Dungeons & Dragons: Party Roles Explained

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  • Blaster
  • Controller
  • Defender
  • Face
  • Healer/Support
  • Striker

Between elements such as classes, subclasses, and races, Dungeons & Dragons provides players with a litany of ways to flesh out one's character to make them unique. Each member of a given adventuring party tends to bring different abilities and utility to the table, with different characters having their own strengths and weaknesses. While each class in D&D is different, when trying to form a well-rounded party, it's recommended to try to have party members that are able to fulfill the game's various party roles.

While far from a requirement when building a character, knowing which roles a player wants their character to excel in can help that player immediately identify how their character can best help a party, especially in more difficult or advanced campaigns. As these roles are quite flexible and capable of being carried out by a variety of classes, subclasses, and builds, we're going to shine a light on the various party roles characters can fill in Dungeons & Dragons.

Before we begin, we should note that it's quite common for a character to hypothetically fit into not just one but many of these roles simultaneously.


One of the most offense-oriented roles in a party's composition, a Blaster is a character capable of dealing notable damage to foes through the use of spells. A blaster may deal significant damage to a single foe from afar through the use of something like Eldritch Blast, or help deal with a crowd of enemies through the use of sizable AOE spells like Circle of Death or Fireball.

All casters that are capable of dealing impressive damage from afar through the use of their magic could be considered a Blaster.

The classes most commonly associated with this role are Sorcerers, Warlocks, and Wizards through their access to great offensive spell lists.


As the name would imply, a Controller is a character adept at controlling a battle through the use of effects that limit the movement of others or forcefully alter their position on a battlefield. A controller will often use spells such as Wall of Ice or the likes of Web to ensure that foes are limited in their movement, making them easier for the party, especially melee combatants, to manage and deal with.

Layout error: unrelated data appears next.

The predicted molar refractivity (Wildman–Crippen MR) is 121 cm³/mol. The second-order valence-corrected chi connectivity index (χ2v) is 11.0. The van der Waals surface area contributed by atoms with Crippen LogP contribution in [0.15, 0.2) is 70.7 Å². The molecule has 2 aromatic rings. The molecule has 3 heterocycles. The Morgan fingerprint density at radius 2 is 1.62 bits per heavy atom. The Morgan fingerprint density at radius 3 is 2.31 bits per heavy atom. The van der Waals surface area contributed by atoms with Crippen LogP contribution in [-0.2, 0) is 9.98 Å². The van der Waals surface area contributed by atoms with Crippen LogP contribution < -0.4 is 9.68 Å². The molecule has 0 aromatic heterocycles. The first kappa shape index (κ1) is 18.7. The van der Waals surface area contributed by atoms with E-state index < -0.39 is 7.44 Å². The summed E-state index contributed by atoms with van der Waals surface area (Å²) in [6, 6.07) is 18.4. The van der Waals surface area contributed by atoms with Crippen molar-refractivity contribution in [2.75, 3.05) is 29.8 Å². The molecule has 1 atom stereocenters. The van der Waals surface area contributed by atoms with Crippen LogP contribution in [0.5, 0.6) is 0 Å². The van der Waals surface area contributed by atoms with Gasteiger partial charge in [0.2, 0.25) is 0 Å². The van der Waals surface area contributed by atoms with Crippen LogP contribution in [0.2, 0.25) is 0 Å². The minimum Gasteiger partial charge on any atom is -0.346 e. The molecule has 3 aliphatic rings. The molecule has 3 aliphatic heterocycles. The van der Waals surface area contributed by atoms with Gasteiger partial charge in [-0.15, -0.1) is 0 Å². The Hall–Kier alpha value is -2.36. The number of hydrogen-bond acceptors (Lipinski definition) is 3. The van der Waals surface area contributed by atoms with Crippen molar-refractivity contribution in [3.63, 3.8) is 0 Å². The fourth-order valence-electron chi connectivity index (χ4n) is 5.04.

Various types of spellcasters can excel as a party's controller, as several spell lists contain potent control spells.

Classes commonly associated with this role are Bards, Druids, Sorcerers, and Wizards.


Defenders are those who specialize in preventing other members of their party from being harmed. Defenders are often capable of imposing penalties on foes who would attack a member of the party that isn't the defender themselves. Characters in this role are often able to apply pressure to foes by getting up close and personal and punishing enemies, often through the likes of an Attack of Opportunity.

The Sentinel feat is notably synonymous with this archetype, as it can allow a character of nearly any class to offer the benefits of a Defender or improve an already potent character of this role.

Classes often associated with this role are Artificers, Barbarians, Clerics, Fighters, and Paladins.


The Face of the party is the group's negotiator and the character who excels at handling key diplomatic social scenarios. While not a battlefield role, ensuring that the party has a member who can carry their companions through important conversations is often paramount, especially in campaigns with a significant focus on roleplaying.

Luckily, this role is often quite easy to fill, as playing a character with high a high Charisma score that is proficient in one or two Charisma-related skills such as Persuasion or Deception will allow a character to cover this role with ease.

Classes that tend to excel as a party's Face include Bard, Paladin, Rogues (especially those with a Charisma-based Expertise), Sorcerers, and Warlocks.


Perhaps the most straightforward and self-explanatory party roles, Healers and Supporters aim to assist their allies and keep them going through the use of helpful and beneficial spells and abilities. While many characters of these roles heal their allies through the use of similar healing magics, various classes can assist their allies in different ways.

For example, while Bards are stellar support characters through their combination of supportive spells and Bardic Inspiration, Paladins make for greater supporters through their combination of Lay on Hands and the various subclass-specific auras.

It should be noted that due to the flexible and multifarious nature of D&D characters, many Healers and Supporters are also impressive damage dealers, meaning a Support character doesn't necessarily need to exclusively be a designated Healer.

The classes most commonly associated with healing and support are Artificers, Bards, Clerics, Druids, and Paladins.


While many Blasters tend to excel at dealing with crowds of foes, Strikers are those that are able to deal massive sums of damage to a single target in a short amount of time. Strikers are commonly characters capable of taking an especially explosive turn, dealing impressive Burst Damage through the likes of a Rogue's Sneak Attack, a Paladin's Smite, or a Fighter's Action Surge.

Additionally, as spells such as Banishment are capable of effectively taking a single target out of a fight, many spellcasters have options that allow them to function as a Striker, even if these spells don't necessarily deal damage.

With the right builds and setups, nearly any class in the game can function as an effective Striker, though Bards and Druids may struggle to fill this role.

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